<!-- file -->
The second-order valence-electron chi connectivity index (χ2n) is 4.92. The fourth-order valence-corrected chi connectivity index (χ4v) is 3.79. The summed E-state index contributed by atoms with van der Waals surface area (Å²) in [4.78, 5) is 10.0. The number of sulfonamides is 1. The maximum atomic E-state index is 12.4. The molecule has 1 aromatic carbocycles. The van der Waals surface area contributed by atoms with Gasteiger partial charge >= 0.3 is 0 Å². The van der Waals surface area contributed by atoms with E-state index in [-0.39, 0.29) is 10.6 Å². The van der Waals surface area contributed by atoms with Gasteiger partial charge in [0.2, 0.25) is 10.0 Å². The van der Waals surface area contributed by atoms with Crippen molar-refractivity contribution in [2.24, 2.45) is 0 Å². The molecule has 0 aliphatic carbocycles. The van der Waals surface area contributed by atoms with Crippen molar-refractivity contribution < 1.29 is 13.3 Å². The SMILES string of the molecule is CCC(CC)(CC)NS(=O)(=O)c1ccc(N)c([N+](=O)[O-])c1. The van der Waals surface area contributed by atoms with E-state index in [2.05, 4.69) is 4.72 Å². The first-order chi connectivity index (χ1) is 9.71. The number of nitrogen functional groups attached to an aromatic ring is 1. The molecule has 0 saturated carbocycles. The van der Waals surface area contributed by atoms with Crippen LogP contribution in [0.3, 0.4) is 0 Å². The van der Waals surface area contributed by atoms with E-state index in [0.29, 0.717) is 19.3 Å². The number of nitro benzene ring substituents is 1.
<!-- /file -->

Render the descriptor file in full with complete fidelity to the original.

The second-order valence-electron chi connectivity index (χ2n) is 4.92. The fourth-order valence-corrected chi connectivity index (χ4v) is 3.79. The summed E-state index contributed by atoms with van der Waals surface area (Å²) in [4.78, 5) is 10.0. The number of sulfonamides is 1. The maximum atomic E-state index is 12.4. The molecule has 1 aromatic carbocycles. The van der Waals surface area contributed by atoms with Gasteiger partial charge >= 0.3 is 0 Å². The van der Waals surface area contributed by atoms with E-state index in [-0.39, 0.29) is 10.6 Å². The van der Waals surface area contributed by atoms with Gasteiger partial charge in [0.2, 0.25) is 10.0 Å². The van der Waals surface area contributed by atoms with Crippen molar-refractivity contribution in [2.24, 2.45) is 0 Å². The molecule has 0 aliphatic carbocycles. The van der Waals surface area contributed by atoms with Crippen molar-refractivity contribution < 1.29 is 13.3 Å². The SMILES string of the molecule is CCC(CC)(CC)NS(=O)(=O)c1ccc(N)c([N+](=O)[O-])c1. The van der Waals surface area contributed by atoms with E-state index in [2.05, 4.69) is 4.72 Å². The first-order chi connectivity index (χ1) is 9.71. The number of nitrogen functional groups attached to an aromatic ring is 1. The molecule has 0 saturated carbocycles. The van der Waals surface area contributed by atoms with Crippen LogP contribution in [0.3, 0.4) is 0 Å². The van der Waals surface area contributed by atoms with E-state index in [0.29, 0.717) is 19.3 Å². The number of nitro benzene ring substituents is 1.